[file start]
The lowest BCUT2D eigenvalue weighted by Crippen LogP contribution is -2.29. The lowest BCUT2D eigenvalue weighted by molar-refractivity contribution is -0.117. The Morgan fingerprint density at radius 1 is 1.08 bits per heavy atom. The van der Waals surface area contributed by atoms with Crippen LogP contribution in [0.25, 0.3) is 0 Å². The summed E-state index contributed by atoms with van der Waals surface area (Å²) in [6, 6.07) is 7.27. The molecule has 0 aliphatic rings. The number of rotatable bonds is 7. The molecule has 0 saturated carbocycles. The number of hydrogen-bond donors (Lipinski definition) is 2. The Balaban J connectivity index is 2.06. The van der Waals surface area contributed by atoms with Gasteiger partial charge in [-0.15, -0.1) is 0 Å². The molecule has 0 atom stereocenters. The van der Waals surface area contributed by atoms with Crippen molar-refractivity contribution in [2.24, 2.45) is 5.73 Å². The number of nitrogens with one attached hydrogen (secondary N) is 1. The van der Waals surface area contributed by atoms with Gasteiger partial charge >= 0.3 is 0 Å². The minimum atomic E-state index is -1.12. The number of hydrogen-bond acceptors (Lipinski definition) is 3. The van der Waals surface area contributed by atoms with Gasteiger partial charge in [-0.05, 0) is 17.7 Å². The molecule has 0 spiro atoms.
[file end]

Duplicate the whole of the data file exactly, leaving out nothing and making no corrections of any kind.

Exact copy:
The lowest BCUT2D eigenvalue weighted by Crippen LogP contribution is -2.29. The lowest BCUT2D eigenvalue weighted by molar-refractivity contribution is -0.117. The Morgan fingerprint density at radius 1 is 1.08 bits per heavy atom. The van der Waals surface area contributed by atoms with Crippen LogP contribution in [0.25, 0.3) is 0 Å². The summed E-state index contributed by atoms with van der Waals surface area (Å²) in [6, 6.07) is 7.27. The molecule has 0 aliphatic rings. The number of rotatable bonds is 7. The molecule has 0 saturated carbocycles. The number of hydrogen-bond donors (Lipinski definition) is 2. The Balaban J connectivity index is 2.06. The van der Waals surface area contributed by atoms with Gasteiger partial charge in [-0.15, -0.1) is 0 Å². The molecule has 0 atom stereocenters. The van der Waals surface area contributed by atoms with Crippen molar-refractivity contribution in [2.24, 2.45) is 5.73 Å². The number of nitrogens with one attached hydrogen (secondary N) is 1. The van der Waals surface area contributed by atoms with Gasteiger partial charge >= 0.3 is 0 Å². The minimum atomic E-state index is -1.12. The number of hydrogen-bond acceptors (Lipinski definition) is 3. The van der Waals surface area contributed by atoms with Gasteiger partial charge in [-0.05, 0) is 17.7 Å². The molecule has 0 spiro atoms.